Morse and his colleagues are eagerly looking forward to the opening of a new greenhouse on the roof of the biology/physics building that is currently under construction. Although the new facility will have space only for faculty research specimens and not teaching collections, moving at least some of the plants will give much needed breathing space and additional light to the rest of the collection.

About 30 percent of the collection is used for research, 70 percent for teaching and outreach. About 800 plants from the collections are used for classes each year, in addition to beans, sunflowers, and corn that are grown en masse for students to dissect, as well as Coleus and Impatiens.

Figuring Out Evolution
In several of the rooms, research materials are arrayed on benches. A collection of Pelargonium from South Africa, a relative of the florists' geranium, supports the research of Cynthia Jones, an associate professor of ecology and evolutionary biology. A specialist in developmental morphology, Jones is comparing the growth habits of Pelargonium spinosum under four different water regimes.

She also uses material from the greenhouse to teach classes in introductory biology, plant anatomy, and developmental plant morphology. "The collection is one of the reasons I was attracted to this program," she says.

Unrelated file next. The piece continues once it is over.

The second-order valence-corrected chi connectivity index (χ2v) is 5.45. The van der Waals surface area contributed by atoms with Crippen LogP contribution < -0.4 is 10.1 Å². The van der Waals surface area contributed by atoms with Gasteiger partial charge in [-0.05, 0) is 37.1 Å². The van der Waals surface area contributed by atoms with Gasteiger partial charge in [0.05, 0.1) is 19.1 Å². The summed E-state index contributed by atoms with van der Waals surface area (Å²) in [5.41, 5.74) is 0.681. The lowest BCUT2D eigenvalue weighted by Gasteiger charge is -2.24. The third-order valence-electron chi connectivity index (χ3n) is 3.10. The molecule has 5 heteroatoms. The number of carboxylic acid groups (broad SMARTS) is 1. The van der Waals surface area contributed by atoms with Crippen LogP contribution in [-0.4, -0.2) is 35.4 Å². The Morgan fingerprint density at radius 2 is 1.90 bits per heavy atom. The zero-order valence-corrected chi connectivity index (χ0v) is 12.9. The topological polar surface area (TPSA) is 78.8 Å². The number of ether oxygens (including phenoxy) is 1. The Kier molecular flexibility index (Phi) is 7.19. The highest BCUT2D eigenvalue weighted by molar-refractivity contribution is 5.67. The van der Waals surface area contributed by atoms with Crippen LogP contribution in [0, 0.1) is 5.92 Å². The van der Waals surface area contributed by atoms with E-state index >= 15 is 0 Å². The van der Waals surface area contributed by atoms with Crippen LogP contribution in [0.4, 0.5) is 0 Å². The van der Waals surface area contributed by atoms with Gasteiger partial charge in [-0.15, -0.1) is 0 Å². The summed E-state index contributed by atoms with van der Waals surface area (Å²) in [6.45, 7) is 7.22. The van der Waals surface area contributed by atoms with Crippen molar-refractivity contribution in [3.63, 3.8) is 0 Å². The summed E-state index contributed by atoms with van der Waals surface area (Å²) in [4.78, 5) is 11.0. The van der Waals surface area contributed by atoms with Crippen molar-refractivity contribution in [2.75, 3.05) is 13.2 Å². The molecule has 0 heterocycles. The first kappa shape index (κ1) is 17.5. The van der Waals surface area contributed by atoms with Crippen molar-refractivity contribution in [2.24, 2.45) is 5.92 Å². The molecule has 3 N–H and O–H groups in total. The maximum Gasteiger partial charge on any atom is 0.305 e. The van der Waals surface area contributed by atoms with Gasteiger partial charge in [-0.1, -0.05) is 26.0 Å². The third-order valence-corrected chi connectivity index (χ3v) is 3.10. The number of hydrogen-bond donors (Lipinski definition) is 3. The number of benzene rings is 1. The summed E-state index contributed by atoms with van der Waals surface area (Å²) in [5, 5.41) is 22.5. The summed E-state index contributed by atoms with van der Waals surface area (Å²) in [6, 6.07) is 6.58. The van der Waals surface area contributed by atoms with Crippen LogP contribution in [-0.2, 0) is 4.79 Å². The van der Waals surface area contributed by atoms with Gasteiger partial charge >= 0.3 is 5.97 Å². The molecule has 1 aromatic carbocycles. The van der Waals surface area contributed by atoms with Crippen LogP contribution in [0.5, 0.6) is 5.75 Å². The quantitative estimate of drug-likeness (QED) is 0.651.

Jones, who has been studying Pelargonium spinosum for 10 years since she joined the University, grew her specimens from seed sent from South Africa. Because of import restrictions on living plants and soil, much of the overseas material in the greenhouse arrives in the form of seed. In January, even more stringent regulations were introduced.

There is a flourishing exchange among specialists, however. "The vast majority of new specimens come from other teaching contacts," says Morse. "We freely swap material. It helps us augment our collection and if I send material to friends, it's my insurance policy against any losses."

And for some of the specimens, such insurance is essential, as they can not be replaced. Take Dendroseris littoralis, for example, a tree that's a member of the lettuce family, which grows in the Juan Fernandez Islands. Its tally at one time sank as low as just eight known specimens in the world.

To help make the collection accessible, every plant is numbered and entered on the greenhouse website. The entire inventory went on-line in 1994, one of the first collections to do so, making it one of the first places researchers from elsewhere come to find material. Morse enters a plant's barcode into a hand-held palm scanner that transmits the information to a database, whenever material leaves the greenhouse.

The greenhouse also supports the research of graduate students. One room has row upon row of the unlikely greenhouse specimen, the stinging nettle, Urtica dioica. Unlike their more exotic neighbors, these plants were grown from seed found locally, in Merrow, by Ph.D. candidate Robynn Shannon, who is studying sex expression in flowers.

"The nettle has an interesting reproductive system," she says. Some plants have both male and female flowers, others have one or the other. In a closely related subspecies, she says, every plant only produces one or the other type of flower: "I am trying to figure out how evolution happened, in which direction. Did one form of reproductive system develop from the other?"

By simulating seasonal conditions in different rooms of the greenhouse, Shannon has shortened the growing cycle to speed up her study. "I could do my research in the field," she says, "but I don't have that many years to study."